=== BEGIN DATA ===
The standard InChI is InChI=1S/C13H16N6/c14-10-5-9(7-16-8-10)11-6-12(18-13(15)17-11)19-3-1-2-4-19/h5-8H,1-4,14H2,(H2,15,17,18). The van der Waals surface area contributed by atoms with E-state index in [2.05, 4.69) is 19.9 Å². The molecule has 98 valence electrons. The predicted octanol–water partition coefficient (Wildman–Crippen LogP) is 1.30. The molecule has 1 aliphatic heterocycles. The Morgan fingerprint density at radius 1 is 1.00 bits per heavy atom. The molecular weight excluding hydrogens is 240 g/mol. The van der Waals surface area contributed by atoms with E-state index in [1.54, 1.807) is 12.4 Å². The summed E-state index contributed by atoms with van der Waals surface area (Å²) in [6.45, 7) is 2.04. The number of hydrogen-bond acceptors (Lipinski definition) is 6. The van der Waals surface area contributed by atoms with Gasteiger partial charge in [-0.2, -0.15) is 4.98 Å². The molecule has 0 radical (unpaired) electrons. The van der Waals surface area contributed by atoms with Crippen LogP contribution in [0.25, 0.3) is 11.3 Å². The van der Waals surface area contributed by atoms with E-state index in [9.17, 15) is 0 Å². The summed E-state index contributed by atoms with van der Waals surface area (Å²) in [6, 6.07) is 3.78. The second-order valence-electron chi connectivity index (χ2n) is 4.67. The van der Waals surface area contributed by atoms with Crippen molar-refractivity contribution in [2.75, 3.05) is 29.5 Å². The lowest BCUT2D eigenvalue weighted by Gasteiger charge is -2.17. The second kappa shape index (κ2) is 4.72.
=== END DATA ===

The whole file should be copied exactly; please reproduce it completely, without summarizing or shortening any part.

The standard InChI is InChI=1S/C13H16N6/c14-10-5-9(7-16-8-10)11-6-12(18-13(15)17-11)19-3-1-2-4-19/h5-8H,1-4,14H2,(H2,15,17,18). The van der Waals surface area contributed by atoms with E-state index in [2.05, 4.69) is 19.9 Å². The molecule has 98 valence electrons. The predicted octanol–water partition coefficient (Wildman–Crippen LogP) is 1.30. The molecule has 1 aliphatic heterocycles. The Morgan fingerprint density at radius 1 is 1.00 bits per heavy atom. The molecular weight excluding hydrogens is 240 g/mol. The van der Waals surface area contributed by atoms with E-state index in [1.54, 1.807) is 12.4 Å². The summed E-state index contributed by atoms with van der Waals surface area (Å²) in [6.45, 7) is 2.04. The number of hydrogen-bond acceptors (Lipinski definition) is 6. The van der Waals surface area contributed by atoms with Gasteiger partial charge in [-0.2, -0.15) is 4.98 Å². The molecule has 0 radical (unpaired) electrons. The van der Waals surface area contributed by atoms with Crippen LogP contribution in [0.25, 0.3) is 11.3 Å². The van der Waals surface area contributed by atoms with E-state index in [9.17, 15) is 0 Å². The summed E-state index contributed by atoms with van der Waals surface area (Å²) in [6, 6.07) is 3.78. The second-order valence-electron chi connectivity index (χ2n) is 4.67. The van der Waals surface area contributed by atoms with Crippen molar-refractivity contribution in [2.75, 3.05) is 29.5 Å². The lowest BCUT2D eigenvalue weighted by Gasteiger charge is -2.17. The second kappa shape index (κ2) is 4.72.